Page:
Having a shorter irrigation window has become even more important over recent years. Golfers today are playing from 6am up to about 10.30pm in the light evenings, making far less time available for irrigation. We’re using sensors on the driest greens and moisture meters. These allow us to assess exactly what we need in different areas and the system enables us to make small adjustments so that we apply just the right amount. We may need to reduce watering to achieve a harder and drier tournament standard surface and then irrigate more to return to a surface that suits ‘everyday’ golf.
There are now three people in our current 25-person greenkeeping team specifically trained to use the irrigation system and they find the technology easy to use, but everyone in our team is involved in some way in irrigation.
In Sweden, there are natural lakes and streams to pump water from, so surface water is generally plentiful and cheap. Over the last ten years, we’ve seen the climate change with winters becoming milder and with more extreme wet weather. In 2018 we had a very dry year and we completely ran out of water for a couple of weeks and learnt from that. The last two years have been dry too, so we’re having to think hard about how to further improve our water capacity and management during long, dry periods.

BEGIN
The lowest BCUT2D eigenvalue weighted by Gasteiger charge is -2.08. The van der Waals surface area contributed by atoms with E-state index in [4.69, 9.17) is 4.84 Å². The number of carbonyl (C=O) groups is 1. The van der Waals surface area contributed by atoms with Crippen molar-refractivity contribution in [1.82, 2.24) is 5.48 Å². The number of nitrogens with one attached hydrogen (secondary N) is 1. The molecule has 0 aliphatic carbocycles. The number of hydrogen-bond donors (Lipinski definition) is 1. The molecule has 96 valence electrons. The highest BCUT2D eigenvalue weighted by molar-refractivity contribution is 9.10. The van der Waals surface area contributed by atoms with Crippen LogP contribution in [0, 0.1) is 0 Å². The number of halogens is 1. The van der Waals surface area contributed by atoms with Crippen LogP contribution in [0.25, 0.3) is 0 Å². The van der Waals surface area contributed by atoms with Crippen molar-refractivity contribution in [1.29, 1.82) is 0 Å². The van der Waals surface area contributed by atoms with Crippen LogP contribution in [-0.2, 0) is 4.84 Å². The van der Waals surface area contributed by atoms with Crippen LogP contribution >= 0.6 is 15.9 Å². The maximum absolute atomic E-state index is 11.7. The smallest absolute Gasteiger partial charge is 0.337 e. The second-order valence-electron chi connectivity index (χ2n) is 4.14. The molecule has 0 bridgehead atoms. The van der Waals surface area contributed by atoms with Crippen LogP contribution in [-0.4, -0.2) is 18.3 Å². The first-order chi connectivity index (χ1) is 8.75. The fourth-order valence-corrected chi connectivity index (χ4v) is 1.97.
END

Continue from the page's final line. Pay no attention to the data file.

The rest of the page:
Halmstad is located in one of Sweden’s Water Protection Areas, established by local authorities to protect drinking water sources from activities and land use which could adversely affect water quality or quantity. When householders can’t water their gardens yet see our irrigation on, they think we’re watering with drinking water, which we are not, but they may not realise that. We are very conscious of our responsibility to inform those around us when the eyes of the public and the municipality are on us. While there’s a stream running through the course which we rely on for irrigation, that source is vulnerable and if there’s an issue upstream, it could easily affect and have a negative impact on our water source. There’s no doubt that we’re going to need more water storage and to increase water efficiency on site further”.